An EU document briefly notes something about

the Prime Minister’s announced plan to naturalise Afghans in Pakistan that was almost immediately revoked

A bit more googling finds a lot more details about what that 2018 plan entailed:

Pakistani Prime Minister Imran Khan, in an unprecedented announcement Sunday, pledged to offer Pakistani citizenship to hundreds of thousands of Afghans born to refugee families his country has been hosting for decades.

"Afghans whose children have been raised and born in Pakistan will be granted citizenship inshallah (God willing) because this is the established practice in countries around the world. You get an American passport if you are born in America," said Khan, who took office last month. [...]

The Pakistani leader explained that since he is also directly overseeing the federal Interior Ministry, which is responsible for granting passports and identification cards, he will instruct his staff to make efforts without further delay to offer Pakistani nationality to the people "who have come from Afghanistan and whose children are raised and born in here."

However, nothing is said there why the plan was quickly dropped, as the (later) EU document claims happened. So who opposed Khan's plan or what made him change his mind?

1 Answer 1


user366312's answer is basically correct, not only did the opposition parties attack the plan, but also the Baloch nationalist party that was formally part of the ruling coalition did the same, making the passing of any legislation on the matter rather improbable.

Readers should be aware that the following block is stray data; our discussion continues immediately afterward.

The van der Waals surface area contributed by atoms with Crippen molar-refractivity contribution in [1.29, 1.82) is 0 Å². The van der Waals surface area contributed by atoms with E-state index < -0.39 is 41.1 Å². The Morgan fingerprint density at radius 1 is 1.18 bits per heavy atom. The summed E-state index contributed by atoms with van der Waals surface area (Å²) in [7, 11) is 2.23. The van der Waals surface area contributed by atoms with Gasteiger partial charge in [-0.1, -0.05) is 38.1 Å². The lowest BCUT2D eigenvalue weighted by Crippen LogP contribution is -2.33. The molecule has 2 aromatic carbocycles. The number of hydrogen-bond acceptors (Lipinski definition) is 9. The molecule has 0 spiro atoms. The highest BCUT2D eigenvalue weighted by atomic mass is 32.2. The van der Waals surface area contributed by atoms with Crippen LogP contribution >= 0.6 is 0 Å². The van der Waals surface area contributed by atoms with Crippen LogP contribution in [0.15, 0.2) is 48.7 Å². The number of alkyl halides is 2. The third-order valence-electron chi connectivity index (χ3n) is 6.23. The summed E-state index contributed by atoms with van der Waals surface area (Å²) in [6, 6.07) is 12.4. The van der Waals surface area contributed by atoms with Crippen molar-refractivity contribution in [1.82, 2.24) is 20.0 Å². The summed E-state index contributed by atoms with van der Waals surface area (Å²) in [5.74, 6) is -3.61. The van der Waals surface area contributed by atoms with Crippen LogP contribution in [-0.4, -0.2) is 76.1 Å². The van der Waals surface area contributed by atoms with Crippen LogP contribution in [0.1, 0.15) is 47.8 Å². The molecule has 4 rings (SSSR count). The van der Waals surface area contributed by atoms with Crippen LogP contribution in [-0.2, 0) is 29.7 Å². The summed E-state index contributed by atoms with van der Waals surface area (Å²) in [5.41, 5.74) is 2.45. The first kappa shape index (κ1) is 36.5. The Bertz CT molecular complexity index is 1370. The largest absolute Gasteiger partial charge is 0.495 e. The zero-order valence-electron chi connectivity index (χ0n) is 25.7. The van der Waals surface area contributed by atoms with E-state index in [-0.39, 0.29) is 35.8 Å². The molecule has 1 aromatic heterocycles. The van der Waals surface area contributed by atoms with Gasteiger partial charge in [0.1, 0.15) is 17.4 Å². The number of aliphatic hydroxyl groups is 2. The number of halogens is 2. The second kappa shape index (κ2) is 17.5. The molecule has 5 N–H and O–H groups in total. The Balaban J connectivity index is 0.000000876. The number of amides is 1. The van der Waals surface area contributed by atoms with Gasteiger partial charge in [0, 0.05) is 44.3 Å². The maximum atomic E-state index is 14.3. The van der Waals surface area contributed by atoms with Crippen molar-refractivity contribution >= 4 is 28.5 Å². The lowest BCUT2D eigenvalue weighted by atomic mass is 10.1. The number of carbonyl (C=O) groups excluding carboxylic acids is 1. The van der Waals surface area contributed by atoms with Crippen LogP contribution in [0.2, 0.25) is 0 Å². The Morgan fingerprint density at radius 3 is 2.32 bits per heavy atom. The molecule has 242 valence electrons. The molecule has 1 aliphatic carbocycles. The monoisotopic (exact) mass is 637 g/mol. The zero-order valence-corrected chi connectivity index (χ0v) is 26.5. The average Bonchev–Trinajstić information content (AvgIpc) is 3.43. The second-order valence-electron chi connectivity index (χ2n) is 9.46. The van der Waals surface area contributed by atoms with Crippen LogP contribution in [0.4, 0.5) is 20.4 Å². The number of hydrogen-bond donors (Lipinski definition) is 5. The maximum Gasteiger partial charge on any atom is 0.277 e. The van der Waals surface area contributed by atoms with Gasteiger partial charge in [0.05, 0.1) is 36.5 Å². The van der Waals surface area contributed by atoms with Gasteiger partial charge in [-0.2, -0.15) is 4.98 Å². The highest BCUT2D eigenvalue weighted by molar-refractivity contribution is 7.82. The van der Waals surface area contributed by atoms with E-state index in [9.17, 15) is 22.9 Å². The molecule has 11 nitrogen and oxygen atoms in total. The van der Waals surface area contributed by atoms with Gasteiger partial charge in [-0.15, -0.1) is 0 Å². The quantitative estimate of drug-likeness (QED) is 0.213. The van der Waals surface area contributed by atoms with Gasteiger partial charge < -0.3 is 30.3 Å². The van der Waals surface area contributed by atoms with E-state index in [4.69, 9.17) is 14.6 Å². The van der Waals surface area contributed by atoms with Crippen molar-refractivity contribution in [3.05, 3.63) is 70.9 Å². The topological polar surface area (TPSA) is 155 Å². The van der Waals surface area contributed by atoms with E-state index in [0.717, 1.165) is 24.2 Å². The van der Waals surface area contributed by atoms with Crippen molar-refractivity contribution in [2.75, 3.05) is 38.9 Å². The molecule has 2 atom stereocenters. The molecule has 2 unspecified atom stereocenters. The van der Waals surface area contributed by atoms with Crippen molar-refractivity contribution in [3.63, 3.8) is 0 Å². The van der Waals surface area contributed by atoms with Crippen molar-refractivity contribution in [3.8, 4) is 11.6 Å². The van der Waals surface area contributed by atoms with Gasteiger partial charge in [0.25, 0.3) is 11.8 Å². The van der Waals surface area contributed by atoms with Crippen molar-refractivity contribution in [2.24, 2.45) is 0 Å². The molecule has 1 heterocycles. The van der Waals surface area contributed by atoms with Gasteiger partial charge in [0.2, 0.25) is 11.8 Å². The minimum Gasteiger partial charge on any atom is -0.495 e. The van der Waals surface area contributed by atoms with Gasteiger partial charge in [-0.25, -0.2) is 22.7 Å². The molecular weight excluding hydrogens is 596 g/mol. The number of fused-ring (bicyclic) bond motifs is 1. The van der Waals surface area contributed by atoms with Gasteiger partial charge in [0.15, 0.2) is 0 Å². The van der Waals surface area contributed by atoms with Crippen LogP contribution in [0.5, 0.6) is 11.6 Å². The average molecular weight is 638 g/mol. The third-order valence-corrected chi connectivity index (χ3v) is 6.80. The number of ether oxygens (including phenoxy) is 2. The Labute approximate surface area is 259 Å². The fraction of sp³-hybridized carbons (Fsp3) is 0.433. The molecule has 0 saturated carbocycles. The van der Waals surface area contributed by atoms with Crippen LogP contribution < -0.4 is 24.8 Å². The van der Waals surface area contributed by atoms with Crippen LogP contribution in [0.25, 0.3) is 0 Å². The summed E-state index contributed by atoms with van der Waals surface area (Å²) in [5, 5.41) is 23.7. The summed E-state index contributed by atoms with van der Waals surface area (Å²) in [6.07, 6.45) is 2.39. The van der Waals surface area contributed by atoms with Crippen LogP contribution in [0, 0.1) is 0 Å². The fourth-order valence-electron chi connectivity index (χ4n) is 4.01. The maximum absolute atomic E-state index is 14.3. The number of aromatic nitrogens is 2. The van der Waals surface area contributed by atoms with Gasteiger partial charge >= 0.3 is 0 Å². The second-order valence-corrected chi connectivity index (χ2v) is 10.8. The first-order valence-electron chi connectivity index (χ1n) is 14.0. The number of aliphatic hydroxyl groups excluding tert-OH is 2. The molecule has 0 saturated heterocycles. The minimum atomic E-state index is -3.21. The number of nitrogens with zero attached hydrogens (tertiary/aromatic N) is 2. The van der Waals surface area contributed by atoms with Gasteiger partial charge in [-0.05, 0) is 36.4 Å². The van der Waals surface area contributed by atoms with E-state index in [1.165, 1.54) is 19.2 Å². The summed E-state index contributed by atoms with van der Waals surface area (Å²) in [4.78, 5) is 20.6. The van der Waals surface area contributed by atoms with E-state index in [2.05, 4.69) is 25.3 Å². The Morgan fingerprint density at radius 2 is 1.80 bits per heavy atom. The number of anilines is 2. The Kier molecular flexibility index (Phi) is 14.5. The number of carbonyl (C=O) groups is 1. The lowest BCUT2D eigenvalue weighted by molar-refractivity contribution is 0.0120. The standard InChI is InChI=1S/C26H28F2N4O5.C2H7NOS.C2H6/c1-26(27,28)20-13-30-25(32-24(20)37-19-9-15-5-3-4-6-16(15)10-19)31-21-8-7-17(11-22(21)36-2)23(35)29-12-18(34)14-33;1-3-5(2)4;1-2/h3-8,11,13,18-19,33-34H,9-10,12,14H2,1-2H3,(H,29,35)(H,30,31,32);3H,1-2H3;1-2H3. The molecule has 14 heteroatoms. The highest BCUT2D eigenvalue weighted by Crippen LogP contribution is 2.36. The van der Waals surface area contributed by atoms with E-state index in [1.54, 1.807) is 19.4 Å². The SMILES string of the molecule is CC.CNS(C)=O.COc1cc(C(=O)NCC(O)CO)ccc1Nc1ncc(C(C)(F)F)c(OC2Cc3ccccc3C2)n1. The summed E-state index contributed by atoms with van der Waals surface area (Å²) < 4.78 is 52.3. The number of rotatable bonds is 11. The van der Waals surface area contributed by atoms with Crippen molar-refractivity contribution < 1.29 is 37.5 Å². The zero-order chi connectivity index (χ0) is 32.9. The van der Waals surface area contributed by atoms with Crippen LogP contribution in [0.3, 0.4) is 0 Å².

Speaking on a point of order, Mr Mengal said when such a statement was issued by a prime minister, it became a state policy. “We need an explanation,” the Baloch nationalist leader said, alleging that such an action would amount to the violation of the agreement reached between his party and the PTI at the time of forging an alliance after the elections.

Somewhat more vaguely stated were concerns that Khan was essentially pandering to his ethnic voters base (Pashtuns), looking to enlarge it.

I'm not entirely convicted that opposition from the BNP was all that consequential, because they only have 4 seats in the lower house nowadays, and probably not that many more during Khan's government either, so it was probably more of a canary/indicator.

I couldn't find what the stated position of the MQM-P was on the matter, but Wikipeida also describes them as a "Muhajir nationalist" party. A year before they were asking for the speedy deportation of all Afghans, so I imagine they weren't too happy with Khan's prposal either. They only have 7 seats, but their defection much later on sealed the fate of Khan's governmet, so I suppose his majority was rather narrow in such ethnically contested matters.

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